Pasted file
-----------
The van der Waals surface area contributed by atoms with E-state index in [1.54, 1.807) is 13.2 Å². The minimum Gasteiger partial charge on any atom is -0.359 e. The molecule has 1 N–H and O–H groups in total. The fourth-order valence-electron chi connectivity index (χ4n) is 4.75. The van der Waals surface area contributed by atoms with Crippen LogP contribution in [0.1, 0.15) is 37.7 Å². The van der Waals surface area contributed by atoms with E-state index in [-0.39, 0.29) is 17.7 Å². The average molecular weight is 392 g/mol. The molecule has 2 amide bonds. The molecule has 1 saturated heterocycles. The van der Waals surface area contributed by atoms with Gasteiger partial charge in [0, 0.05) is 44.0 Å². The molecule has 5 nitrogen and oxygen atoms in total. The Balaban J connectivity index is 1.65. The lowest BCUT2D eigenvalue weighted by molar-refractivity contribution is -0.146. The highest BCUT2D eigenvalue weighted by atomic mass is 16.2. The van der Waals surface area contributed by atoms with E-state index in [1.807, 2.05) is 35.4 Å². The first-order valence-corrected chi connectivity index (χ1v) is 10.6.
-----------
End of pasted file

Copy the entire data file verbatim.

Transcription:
The van der Waals surface area contributed by atoms with E-state index in [1.54, 1.807) is 13.2 Å². The minimum Gasteiger partial charge on any atom is -0.359 e. The molecule has 1 N–H and O–H groups in total. The fourth-order valence-electron chi connectivity index (χ4n) is 4.75. The van der Waals surface area contributed by atoms with Crippen LogP contribution in [0.1, 0.15) is 37.7 Å². The van der Waals surface area contributed by atoms with E-state index in [-0.39, 0.29) is 17.7 Å². The average molecular weight is 392 g/mol. The molecule has 2 amide bonds. The molecule has 1 saturated heterocycles. The van der Waals surface area contributed by atoms with Gasteiger partial charge in [0, 0.05) is 44.0 Å². The molecule has 5 nitrogen and oxygen atoms in total. The Balaban J connectivity index is 1.65. The lowest BCUT2D eigenvalue weighted by molar-refractivity contribution is -0.146. The highest BCUT2D eigenvalue weighted by atomic mass is 16.2. The van der Waals surface area contributed by atoms with E-state index in [1.807, 2.05) is 35.4 Å². The first-order valence-corrected chi connectivity index (χ1v) is 10.6.